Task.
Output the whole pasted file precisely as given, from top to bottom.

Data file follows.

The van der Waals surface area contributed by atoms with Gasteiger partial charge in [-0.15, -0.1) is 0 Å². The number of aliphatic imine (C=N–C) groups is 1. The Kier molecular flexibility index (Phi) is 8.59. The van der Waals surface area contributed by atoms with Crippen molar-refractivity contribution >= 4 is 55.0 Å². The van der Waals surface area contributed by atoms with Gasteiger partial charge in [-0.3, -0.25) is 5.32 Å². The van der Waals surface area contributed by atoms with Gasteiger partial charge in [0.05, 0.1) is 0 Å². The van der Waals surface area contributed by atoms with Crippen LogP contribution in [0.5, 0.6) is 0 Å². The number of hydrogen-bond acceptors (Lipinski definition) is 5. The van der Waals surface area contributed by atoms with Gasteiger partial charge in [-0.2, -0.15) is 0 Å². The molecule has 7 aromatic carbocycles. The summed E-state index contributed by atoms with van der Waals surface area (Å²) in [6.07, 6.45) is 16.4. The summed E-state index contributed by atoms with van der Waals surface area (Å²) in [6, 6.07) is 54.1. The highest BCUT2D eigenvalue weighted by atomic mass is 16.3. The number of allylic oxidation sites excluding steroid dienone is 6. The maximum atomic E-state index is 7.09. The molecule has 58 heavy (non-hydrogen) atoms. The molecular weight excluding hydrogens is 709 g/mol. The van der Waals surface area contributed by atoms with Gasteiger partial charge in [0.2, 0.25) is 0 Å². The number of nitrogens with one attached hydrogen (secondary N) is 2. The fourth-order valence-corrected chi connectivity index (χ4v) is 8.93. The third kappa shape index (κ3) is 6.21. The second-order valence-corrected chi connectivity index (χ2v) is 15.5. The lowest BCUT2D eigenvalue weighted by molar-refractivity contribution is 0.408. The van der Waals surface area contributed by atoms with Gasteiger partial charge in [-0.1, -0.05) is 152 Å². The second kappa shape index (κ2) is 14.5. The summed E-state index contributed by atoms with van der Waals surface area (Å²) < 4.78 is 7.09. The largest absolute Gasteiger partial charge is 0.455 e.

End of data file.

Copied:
The van der Waals surface area contributed by atoms with Gasteiger partial charge in [-0.15, -0.1) is 0 Å². The number of aliphatic imine (C=N–C) groups is 1. The Kier molecular flexibility index (Phi) is 8.59. The van der Waals surface area contributed by atoms with Crippen molar-refractivity contribution >= 4 is 55.0 Å². The van der Waals surface area contributed by atoms with Gasteiger partial charge in [-0.3, -0.25) is 5.32 Å². The van der Waals surface area contributed by atoms with Gasteiger partial charge in [0.05, 0.1) is 0 Å². The van der Waals surface area contributed by atoms with Crippen LogP contribution in [0.5, 0.6) is 0 Å². The number of hydrogen-bond acceptors (Lipinski definition) is 5. The van der Waals surface area contributed by atoms with Gasteiger partial charge in [-0.2, -0.15) is 0 Å². The molecule has 7 aromatic carbocycles. The summed E-state index contributed by atoms with van der Waals surface area (Å²) in [6.07, 6.45) is 16.4. The summed E-state index contributed by atoms with van der Waals surface area (Å²) in [6, 6.07) is 54.1. The highest BCUT2D eigenvalue weighted by atomic mass is 16.3. The number of allylic oxidation sites excluding steroid dienone is 6. The maximum atomic E-state index is 7.09. The molecule has 58 heavy (non-hydrogen) atoms. The molecular weight excluding hydrogens is 709 g/mol. The van der Waals surface area contributed by atoms with Gasteiger partial charge in [0.2, 0.25) is 0 Å². The number of nitrogens with one attached hydrogen (secondary N) is 2. The fourth-order valence-corrected chi connectivity index (χ4v) is 8.93. The third kappa shape index (κ3) is 6.21. The second-order valence-corrected chi connectivity index (χ2v) is 15.5. The lowest BCUT2D eigenvalue weighted by molar-refractivity contribution is 0.408. The van der Waals surface area contributed by atoms with Gasteiger partial charge in [-0.1, -0.05) is 152 Å². The second kappa shape index (κ2) is 14.5. The summed E-state index contributed by atoms with van der Waals surface area (Å²) < 4.78 is 7.09. The largest absolute Gasteiger partial charge is 0.455 e.